~ Auto Buzz ~: What Will The Tax Reform Do? Republican Senate Passed A New Bill While You Were Asleep

Saturday, 2 December 2017

What Will The Tax Reform Do? Republican Senate Passed A New Bill While You Were Asleep



The United States Senate passed a massive tax overhaul in the wee hours of Saturday, Dec. 2. Senate Majority Leader Mitch McConnell had said on Friday, Dec. 1 that the believed he had the votes to pass one of the most massive tax overhauls in nearly 30 years, and he was right. Amidst much debate, the controversial tax bill passed 51-49, with the voting mostly along party lines. So, what will the new tax reform bill do?

In its broadest terms, the tax reform bill would (majorly) overhaul the U.S. tax code, providing large tax cuts for businesses and adding to the national debt. One of the most highly contested aspects of this new tax plan is the cost by which it will raise the national debt. According to The Washington Post, the passage of this bill could add at least $1 trillion to the national debt.

You've probably been hearing a lot about the GOP-backed tax reform bill making its way through the Senate, but after the happenings in the Senate on Friday night, there is more to discover. As it turns out, McConnell didn't really have all of his Republican votes as locked-in as he thought. You'll see that the tax overhaul passed early on Saturday, Dec. 2 has hand-written notes in the margins, and that's because the Senate Republicans were scrambling to amend the document late Friday night in order to insert provisions that would secure the votes of Republicans like Senator Susan Collins of Maine, according to Politico.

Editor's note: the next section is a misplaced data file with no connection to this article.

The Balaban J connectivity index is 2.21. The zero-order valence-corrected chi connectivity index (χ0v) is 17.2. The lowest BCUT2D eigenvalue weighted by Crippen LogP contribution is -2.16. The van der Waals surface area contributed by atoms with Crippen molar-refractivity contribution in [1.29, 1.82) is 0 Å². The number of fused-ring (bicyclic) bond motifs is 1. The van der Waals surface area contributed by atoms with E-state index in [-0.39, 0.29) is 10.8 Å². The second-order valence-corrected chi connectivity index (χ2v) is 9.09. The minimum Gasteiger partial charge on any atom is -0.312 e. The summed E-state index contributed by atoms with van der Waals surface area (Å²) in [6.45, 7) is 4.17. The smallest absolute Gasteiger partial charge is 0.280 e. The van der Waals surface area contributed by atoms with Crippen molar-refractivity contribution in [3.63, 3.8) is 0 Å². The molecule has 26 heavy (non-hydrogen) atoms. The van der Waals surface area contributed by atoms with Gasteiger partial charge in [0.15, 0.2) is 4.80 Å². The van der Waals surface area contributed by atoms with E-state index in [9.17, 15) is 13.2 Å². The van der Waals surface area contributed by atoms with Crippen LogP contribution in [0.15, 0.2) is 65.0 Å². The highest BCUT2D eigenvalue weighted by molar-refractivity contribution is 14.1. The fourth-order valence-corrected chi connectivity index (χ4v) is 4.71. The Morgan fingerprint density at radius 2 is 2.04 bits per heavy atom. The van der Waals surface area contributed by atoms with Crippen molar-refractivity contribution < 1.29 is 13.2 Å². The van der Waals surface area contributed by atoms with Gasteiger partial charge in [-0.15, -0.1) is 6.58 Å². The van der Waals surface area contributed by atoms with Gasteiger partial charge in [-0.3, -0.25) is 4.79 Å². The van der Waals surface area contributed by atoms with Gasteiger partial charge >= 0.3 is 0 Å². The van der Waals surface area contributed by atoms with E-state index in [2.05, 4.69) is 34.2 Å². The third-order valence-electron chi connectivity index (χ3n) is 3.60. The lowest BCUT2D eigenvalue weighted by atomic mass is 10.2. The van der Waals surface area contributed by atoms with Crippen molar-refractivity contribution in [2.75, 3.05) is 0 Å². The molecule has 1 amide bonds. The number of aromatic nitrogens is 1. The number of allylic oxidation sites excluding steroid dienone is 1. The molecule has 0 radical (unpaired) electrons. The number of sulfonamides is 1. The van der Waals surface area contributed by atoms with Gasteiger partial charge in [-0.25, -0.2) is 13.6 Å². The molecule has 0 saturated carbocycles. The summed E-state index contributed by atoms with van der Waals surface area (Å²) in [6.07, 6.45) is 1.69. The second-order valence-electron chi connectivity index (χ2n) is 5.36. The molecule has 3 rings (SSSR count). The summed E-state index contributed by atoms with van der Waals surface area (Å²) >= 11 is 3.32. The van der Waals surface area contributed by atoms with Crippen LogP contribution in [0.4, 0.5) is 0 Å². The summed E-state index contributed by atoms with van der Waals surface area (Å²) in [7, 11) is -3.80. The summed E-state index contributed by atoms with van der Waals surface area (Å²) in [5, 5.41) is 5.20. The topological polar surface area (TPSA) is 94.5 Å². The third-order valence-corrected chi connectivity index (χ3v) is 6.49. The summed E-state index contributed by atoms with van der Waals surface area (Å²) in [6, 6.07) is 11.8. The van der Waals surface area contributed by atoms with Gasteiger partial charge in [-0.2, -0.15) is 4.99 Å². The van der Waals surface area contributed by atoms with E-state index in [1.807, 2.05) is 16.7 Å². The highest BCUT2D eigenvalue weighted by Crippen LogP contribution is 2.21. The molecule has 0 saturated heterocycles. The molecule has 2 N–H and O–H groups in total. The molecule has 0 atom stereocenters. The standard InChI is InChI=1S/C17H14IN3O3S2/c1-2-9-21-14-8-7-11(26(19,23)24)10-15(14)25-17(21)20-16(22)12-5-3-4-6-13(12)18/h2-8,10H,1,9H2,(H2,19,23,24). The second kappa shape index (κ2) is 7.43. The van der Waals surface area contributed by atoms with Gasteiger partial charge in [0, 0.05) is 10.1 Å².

Senator Dick Durbin of Illinois posted an image of the hand-written notes inserted into the tax reform bill.

This newly Senate-passed tax overhaul would also aid President Trump and Republicans in their mission of undoing the Affordable Care Act that was passed by President Obama in 2010. According to The Hill, there is a provision in this tax overhaul that would repeal the individual mandate provision in the ACA.

The thinking behind the individual mandate repeal is that the money the government is currently paying out to nearly 13 million individuals who qualify for reduced-cost health insurance would help pay for the debt expected to be incurred with the passage of tax reform. Since there would no longer be a penalty for not having health insurance, those individuals who can't afford it without assistance would likely opt out, and the government would save money by not being on the hook for covering their insurance costs.

According to Buzzfeed, the Congressional Budget Office estimates that this repeal of the mandated coverage provision will hike up health insurance premiums and lead to those 13 million people with reduced-cost health insurance becoming uninsured.

Senator Bob Corker of Tennessee was the lone Republican to vote against the tax overhaul. Corker voted against the tax bill due to his concern of the growing national debt, according to CNN.

The cost of the tax plan (see: the $1 trillion added to the national debt) has repeatedly explained away by Republicans through what sounds a lot like trickle-down economics. Republicans claimed that when big businesses receive large tax cuts, they use that money to pay their employees more and therefore, boosting the economy. According to The Boston Globe, CEOs have repeatedly responded to that being a false claim simply stating that's not how business works.

More to come.


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